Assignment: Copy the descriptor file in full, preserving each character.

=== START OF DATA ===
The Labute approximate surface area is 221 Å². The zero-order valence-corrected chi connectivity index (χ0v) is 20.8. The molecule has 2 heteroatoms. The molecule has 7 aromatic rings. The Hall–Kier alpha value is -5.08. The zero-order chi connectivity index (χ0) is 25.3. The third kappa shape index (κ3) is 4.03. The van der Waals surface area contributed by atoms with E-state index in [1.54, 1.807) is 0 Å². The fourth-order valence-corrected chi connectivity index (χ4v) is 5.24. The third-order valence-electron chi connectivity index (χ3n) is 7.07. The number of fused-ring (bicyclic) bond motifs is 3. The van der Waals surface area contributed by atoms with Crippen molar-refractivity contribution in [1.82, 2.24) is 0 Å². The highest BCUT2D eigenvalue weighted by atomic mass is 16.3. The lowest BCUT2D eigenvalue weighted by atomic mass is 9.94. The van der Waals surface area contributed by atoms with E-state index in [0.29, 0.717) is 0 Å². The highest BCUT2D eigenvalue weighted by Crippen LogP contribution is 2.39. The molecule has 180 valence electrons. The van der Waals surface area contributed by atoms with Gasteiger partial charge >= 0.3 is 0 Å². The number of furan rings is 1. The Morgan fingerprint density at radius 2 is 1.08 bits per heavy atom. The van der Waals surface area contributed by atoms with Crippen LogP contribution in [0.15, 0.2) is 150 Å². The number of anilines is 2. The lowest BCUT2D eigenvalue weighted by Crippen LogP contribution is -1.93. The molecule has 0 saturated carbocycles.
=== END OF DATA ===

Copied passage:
The Labute approximate surface area is 221 Å². The zero-order valence-corrected chi connectivity index (χ0v) is 20.8. The molecule has 2 heteroatoms. The molecule has 7 aromatic rings. The Hall–Kier alpha value is -5.08. The zero-order chi connectivity index (χ0) is 25.3. The third kappa shape index (κ3) is 4.03. The van der Waals surface area contributed by atoms with E-state index in [1.54, 1.807) is 0 Å². The fourth-order valence-corrected chi connectivity index (χ4v) is 5.24. The third-order valence-electron chi connectivity index (χ3n) is 7.07. The number of fused-ring (bicyclic) bond motifs is 3. The van der Waals surface area contributed by atoms with Crippen molar-refractivity contribution in [1.82, 2.24) is 0 Å². The highest BCUT2D eigenvalue weighted by atomic mass is 16.3. The lowest BCUT2D eigenvalue weighted by atomic mass is 9.94. The van der Waals surface area contributed by atoms with E-state index in [0.29, 0.717) is 0 Å². The highest BCUT2D eigenvalue weighted by Crippen LogP contribution is 2.39. The molecule has 180 valence electrons. The van der Waals surface area contributed by atoms with Gasteiger partial charge >= 0.3 is 0 Å². The number of furan rings is 1. The Morgan fingerprint density at radius 2 is 1.08 bits per heavy atom. The van der Waals surface area contributed by atoms with Crippen LogP contribution in [0.15, 0.2) is 150 Å². The number of anilines is 2. The lowest BCUT2D eigenvalue weighted by Crippen LogP contribution is -1.93. The molecule has 0 saturated carbocycles.